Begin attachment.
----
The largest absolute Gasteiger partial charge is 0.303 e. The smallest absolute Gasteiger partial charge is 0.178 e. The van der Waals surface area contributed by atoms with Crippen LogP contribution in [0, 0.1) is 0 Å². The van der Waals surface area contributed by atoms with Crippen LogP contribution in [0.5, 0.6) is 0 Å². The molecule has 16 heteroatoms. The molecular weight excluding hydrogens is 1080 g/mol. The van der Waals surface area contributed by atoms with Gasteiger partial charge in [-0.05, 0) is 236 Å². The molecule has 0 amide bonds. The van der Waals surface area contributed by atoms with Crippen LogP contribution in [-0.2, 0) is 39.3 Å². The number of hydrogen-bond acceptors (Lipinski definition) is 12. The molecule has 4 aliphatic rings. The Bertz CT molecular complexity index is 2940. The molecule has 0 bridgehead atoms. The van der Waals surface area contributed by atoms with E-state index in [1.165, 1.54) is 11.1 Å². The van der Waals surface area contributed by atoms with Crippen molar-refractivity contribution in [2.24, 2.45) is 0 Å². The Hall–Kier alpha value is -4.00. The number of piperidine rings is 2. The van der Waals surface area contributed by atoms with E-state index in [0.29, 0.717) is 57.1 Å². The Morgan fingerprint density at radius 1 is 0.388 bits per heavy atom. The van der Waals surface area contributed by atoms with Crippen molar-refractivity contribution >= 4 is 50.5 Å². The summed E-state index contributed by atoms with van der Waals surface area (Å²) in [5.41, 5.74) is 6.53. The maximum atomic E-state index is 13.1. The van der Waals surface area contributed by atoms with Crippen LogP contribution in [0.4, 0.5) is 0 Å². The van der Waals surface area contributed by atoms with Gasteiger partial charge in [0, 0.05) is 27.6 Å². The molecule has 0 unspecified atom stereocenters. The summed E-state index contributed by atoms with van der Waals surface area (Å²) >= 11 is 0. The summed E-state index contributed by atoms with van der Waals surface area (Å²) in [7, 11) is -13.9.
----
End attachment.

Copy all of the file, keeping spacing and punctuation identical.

The largest absolute Gasteiger partial charge is 0.303 e. The smallest absolute Gasteiger partial charge is 0.178 e. The van der Waals surface area contributed by atoms with Crippen LogP contribution in [0, 0.1) is 0 Å². The van der Waals surface area contributed by atoms with Crippen LogP contribution in [0.5, 0.6) is 0 Å². The molecule has 16 heteroatoms. The molecular weight excluding hydrogens is 1080 g/mol. The van der Waals surface area contributed by atoms with Gasteiger partial charge in [-0.05, 0) is 236 Å². The molecule has 0 amide bonds. The van der Waals surface area contributed by atoms with Crippen LogP contribution in [-0.2, 0) is 39.3 Å². The number of hydrogen-bond acceptors (Lipinski definition) is 12. The molecule has 4 aliphatic rings. The Bertz CT molecular complexity index is 2940. The molecule has 0 bridgehead atoms. The van der Waals surface area contributed by atoms with E-state index in [1.165, 1.54) is 11.1 Å². The van der Waals surface area contributed by atoms with Crippen molar-refractivity contribution in [2.24, 2.45) is 0 Å². The Hall–Kier alpha value is -4.00. The number of piperidine rings is 2. The van der Waals surface area contributed by atoms with E-state index in [0.29, 0.717) is 57.1 Å². The Morgan fingerprint density at radius 1 is 0.388 bits per heavy atom. The van der Waals surface area contributed by atoms with Crippen molar-refractivity contribution >= 4 is 50.5 Å². The summed E-state index contributed by atoms with van der Waals surface area (Å²) in [5.41, 5.74) is 6.53. The maximum atomic E-state index is 13.1. The van der Waals surface area contributed by atoms with Crippen LogP contribution in [0.4, 0.5) is 0 Å². The van der Waals surface area contributed by atoms with Gasteiger partial charge in [0, 0.05) is 27.6 Å². The molecule has 0 unspecified atom stereocenters. The summed E-state index contributed by atoms with van der Waals surface area (Å²) >= 11 is 0. The summed E-state index contributed by atoms with van der Waals surface area (Å²) in [7, 11) is -13.9.